- The Washington Times - Tuesday, July 3, 2001

Officials from United Airlines' parent company and US Airways met yesterday to break off their $12.3 billion deal that would have created the nation's biggest airline.
US Airways told employees in a companywide bulletin yesterday the merger is "no longer an option" and that the board will meet July 18 to review business options. The carrier promised to share decisions with its 46,000 employees as soon as possible.
UAL Corp., United's parent, announced in May 2000 that it would buy the Arlington carrier, a purchase US Airways officials praised as a way to save the airline, but consumer advocates criticized as making the airline too big and too monopolistic.
Since then, the company has had to navigate major obstacles including a lengthy Justice Department investigation, state attorneys general saying they would try to block the purchase, and a slowing economy.
A decision to call off the purchase would have a significant impact on the Washington area.
US Airways uses all three major airports in the area, including a hub at Ronald Reagan Washington National Airport, where it is the biggest airline tenant. It operates another hub at Baltimore-Washington International Airport.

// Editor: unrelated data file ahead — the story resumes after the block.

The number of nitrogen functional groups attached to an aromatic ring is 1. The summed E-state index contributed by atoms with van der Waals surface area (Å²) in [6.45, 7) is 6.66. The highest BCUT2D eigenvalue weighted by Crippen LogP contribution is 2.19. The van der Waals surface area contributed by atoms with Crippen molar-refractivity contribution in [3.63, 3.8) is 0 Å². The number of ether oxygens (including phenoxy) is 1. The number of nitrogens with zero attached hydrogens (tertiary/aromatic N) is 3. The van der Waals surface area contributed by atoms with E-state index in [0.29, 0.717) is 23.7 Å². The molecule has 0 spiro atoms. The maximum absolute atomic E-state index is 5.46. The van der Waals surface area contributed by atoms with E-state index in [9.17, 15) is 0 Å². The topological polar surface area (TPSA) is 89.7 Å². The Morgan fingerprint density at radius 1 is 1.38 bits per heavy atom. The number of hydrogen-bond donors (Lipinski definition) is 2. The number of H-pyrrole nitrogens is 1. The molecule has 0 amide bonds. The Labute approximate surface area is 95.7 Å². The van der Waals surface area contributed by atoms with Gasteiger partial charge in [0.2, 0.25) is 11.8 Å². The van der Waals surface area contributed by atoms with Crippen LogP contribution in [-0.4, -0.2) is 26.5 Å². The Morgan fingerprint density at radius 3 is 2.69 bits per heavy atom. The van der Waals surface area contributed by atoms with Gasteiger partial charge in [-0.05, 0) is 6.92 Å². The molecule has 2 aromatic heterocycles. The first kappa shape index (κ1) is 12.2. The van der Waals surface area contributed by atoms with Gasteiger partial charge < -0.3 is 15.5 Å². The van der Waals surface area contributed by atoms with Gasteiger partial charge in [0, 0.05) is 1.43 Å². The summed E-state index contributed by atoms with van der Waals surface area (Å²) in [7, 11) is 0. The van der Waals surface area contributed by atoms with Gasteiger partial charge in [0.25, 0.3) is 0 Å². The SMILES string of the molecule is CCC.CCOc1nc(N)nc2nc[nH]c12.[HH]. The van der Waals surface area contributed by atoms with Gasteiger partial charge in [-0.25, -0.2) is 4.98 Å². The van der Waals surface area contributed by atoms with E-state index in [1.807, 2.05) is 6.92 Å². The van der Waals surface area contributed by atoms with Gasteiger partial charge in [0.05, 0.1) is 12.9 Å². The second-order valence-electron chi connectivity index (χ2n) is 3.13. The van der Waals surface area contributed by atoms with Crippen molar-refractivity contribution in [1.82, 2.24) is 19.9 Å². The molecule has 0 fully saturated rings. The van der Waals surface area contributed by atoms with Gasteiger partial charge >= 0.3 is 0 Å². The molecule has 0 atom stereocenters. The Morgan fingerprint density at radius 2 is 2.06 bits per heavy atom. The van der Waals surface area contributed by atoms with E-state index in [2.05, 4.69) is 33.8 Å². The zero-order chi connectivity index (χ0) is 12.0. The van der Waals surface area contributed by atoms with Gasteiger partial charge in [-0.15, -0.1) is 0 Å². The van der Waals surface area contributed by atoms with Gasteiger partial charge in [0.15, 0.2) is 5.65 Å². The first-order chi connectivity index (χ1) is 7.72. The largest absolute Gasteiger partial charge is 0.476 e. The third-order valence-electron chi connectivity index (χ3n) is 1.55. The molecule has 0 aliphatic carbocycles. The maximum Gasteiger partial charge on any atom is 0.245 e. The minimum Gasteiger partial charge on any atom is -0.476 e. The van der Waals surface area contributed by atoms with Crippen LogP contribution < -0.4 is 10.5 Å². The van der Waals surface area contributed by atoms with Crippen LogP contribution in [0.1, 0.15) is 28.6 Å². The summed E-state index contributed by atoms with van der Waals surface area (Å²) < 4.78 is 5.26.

The failure of the merger also would kill DC Air, a proposed Washington-based regional carrier the airlines intended to appease federal regulators. It would have been run by Black Entertainment Television founder Robert Johnson.
The companies declined to comment on the negotiations yesterday, except to issue a statement saying they were meeting.
One item under discussion is the amount United would have to pay US Airways for the deal's failure. Under the companies' contract, the airlines had until Aug. 1 to complete the deal or United would pay US Airways a $50 million breakup fee. The fee would be higher before that date unless US Airways granted a waiver.